|At Ancient Delos|
|Carvings at base of pillar|
|Ram carvings at base of pillar|
|Seeking shade in the heat|
|Partially restored house|
|Temple of Apollo at Ancient Delos. Note statue remains in center.|
|A window in time|
|Aaron at top of mountain|
|Zach at top of mountain|
Although Delos was colonized by the Ionians in the 10th century B.C., its status as a center of worship arose only in the 8th century B.C. After it emerged untouched from the Persian Wars, Delos became the focal point of the Delian Legue. During these years, the Athenians ordered at least 2 'purifications' of the island in Apollo's honor. The second 'purification' in 426 B.C. decreed that no one should give birth or die on its grounds -- an order that worshipers took retroactively. They exhumed graves and moved bodies to a 'purification pit' on nearby Rheneia island. After Sparta defeated Athens in the Peloponnesian War, Delos enjoyed independence and wealth. This prosperity soured, however, during the Roman occupation in the 2nd century B.C., when Delos became the slave-trading center of Greece. By the end of the 2nd century A.D., after successive sackings, the island was left nearly deserted. Today its only residents are thousands of lizards and a few members of the French School of Archaeology, which has been excavating here since 1873
|Mosaic tiles on floor in Trident house|
We were impressed with the remains of the Dexamene, an extremely deep and large cistern beside the amphitheater. The cistern had 9 huge arched compartments visible down in a valley-like indention in the mountainside. There was a lot of water in the cistern on the day of our visit, even though there had been no rain here for months. At the time the island was inhabited there was a large lake for a fresh water supply. This lake was drained in the early 1900s in efforts to prevent mosquitoes carrying malaria. When Aaron and Zachary hiked to the top of the mountain, they saw a very, very deep cistern with a lone huge tree growing in the middle of it. There was no mention of this in our guide pamphlets.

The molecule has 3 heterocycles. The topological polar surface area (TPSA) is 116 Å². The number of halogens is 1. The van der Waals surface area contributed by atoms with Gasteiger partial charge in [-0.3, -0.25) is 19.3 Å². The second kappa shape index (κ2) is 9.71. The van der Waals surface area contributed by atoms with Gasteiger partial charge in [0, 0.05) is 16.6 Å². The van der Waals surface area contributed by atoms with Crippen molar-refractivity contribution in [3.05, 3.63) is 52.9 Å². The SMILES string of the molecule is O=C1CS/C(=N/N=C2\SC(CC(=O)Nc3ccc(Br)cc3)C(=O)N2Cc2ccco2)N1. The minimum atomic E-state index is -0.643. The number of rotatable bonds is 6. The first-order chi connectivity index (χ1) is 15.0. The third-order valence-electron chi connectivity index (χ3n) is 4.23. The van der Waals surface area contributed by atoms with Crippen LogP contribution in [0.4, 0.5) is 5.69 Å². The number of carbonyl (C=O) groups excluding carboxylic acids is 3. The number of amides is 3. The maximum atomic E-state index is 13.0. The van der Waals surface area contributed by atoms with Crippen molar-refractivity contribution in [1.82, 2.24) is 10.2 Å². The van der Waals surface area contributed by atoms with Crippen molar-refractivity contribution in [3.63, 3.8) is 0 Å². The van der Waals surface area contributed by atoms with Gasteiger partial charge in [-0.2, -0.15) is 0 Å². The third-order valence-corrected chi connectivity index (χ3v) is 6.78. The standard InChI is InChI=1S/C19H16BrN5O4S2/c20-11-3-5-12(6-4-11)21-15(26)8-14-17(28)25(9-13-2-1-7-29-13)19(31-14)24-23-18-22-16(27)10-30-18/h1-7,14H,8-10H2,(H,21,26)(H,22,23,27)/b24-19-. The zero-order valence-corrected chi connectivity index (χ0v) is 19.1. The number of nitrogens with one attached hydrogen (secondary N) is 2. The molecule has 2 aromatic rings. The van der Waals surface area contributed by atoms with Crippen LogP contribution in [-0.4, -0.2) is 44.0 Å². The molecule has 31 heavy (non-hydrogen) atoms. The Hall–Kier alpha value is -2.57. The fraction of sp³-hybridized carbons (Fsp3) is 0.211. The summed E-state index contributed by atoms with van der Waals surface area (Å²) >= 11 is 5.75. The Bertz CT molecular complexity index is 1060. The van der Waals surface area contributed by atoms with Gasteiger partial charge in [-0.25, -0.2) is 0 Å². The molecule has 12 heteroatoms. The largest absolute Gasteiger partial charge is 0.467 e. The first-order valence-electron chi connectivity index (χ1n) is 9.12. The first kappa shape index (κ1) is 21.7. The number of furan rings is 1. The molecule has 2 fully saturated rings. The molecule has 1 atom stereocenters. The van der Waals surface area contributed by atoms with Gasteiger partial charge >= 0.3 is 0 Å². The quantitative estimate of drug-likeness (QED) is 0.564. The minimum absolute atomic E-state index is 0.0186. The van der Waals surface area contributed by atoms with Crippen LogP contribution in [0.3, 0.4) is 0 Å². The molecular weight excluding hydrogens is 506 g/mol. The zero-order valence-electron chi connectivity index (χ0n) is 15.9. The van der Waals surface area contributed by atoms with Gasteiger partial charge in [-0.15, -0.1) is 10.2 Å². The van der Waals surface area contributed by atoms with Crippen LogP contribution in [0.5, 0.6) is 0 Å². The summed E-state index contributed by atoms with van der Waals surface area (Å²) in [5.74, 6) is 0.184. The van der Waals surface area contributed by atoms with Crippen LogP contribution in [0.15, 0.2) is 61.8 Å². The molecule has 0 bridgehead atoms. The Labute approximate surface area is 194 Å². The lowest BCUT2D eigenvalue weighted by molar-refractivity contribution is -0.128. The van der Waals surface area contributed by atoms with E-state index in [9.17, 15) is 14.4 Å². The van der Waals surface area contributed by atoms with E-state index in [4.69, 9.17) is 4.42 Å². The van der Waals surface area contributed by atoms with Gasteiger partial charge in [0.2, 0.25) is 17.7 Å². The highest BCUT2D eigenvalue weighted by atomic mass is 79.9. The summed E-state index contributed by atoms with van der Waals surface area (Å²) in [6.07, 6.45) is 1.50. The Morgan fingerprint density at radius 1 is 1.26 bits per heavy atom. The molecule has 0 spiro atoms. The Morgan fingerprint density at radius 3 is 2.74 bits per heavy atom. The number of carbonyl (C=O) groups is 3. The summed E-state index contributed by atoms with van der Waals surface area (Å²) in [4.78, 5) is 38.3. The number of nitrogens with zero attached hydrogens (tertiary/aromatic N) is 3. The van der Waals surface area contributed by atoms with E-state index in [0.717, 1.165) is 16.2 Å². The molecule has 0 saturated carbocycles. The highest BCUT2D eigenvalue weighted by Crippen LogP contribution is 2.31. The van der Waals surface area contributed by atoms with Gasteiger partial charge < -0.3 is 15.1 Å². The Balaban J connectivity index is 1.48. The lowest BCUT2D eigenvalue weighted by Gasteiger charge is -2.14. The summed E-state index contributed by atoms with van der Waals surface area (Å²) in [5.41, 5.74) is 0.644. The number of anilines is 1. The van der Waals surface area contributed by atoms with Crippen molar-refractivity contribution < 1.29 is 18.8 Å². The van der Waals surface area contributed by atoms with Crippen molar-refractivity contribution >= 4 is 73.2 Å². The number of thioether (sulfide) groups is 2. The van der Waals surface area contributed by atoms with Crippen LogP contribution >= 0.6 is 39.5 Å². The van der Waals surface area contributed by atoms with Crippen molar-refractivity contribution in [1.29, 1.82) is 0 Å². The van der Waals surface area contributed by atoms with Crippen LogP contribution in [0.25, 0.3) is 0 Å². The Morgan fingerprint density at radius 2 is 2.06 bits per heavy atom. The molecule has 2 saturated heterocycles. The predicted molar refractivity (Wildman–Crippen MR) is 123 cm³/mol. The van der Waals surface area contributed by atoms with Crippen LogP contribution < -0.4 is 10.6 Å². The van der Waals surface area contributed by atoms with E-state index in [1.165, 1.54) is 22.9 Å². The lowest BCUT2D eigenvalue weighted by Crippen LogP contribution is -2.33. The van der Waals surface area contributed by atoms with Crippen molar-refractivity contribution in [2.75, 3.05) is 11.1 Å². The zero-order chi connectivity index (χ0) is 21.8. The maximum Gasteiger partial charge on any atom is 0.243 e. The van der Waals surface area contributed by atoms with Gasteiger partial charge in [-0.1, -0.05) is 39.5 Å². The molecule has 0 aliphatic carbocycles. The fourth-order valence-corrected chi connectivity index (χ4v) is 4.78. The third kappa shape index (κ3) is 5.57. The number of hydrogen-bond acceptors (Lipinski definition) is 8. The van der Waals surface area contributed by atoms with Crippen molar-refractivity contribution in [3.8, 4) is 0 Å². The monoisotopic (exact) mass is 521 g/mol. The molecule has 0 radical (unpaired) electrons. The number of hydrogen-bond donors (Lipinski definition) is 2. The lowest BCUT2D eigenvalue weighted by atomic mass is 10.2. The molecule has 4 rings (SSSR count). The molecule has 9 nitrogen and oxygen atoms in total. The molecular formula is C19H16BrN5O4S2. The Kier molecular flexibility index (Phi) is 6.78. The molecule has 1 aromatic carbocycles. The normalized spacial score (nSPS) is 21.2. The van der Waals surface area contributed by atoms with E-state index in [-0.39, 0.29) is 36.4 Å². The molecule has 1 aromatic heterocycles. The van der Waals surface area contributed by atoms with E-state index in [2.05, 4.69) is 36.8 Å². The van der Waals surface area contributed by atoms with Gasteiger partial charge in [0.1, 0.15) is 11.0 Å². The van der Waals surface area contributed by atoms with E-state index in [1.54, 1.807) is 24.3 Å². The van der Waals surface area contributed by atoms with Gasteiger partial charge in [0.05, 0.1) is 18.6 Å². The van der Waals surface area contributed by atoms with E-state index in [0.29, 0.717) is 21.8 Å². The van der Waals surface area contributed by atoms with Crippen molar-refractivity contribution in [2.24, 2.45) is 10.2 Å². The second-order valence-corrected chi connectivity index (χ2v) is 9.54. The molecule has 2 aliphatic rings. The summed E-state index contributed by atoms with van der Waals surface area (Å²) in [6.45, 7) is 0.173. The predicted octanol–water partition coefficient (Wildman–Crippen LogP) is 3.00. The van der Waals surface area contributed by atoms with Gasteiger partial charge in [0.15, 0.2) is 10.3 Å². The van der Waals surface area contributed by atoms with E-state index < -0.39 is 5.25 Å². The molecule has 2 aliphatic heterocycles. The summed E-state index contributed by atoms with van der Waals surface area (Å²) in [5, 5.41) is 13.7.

All in all, a pretty darn impressive ancient archaeological site with very interesting history. But one day was enough for us.
|Pasta display on streetside|
|All shapes & colors of fresh pasta|
|Mosaic tiles on floor|
|Sitting in amphitheater|
And most especially impressed with the mosaic tiles on some of the floors and walls of the 'mansions' and temples. Colors were still visible on the mosaic tiles -- laid up to 3500 years ago.
|Note 3500 yr-old wall plasters & floor mosaic tiles|
|Mosaic floor tiles|
|Mosaic floor tiles exposed to full sun and still in place after 3000 years.|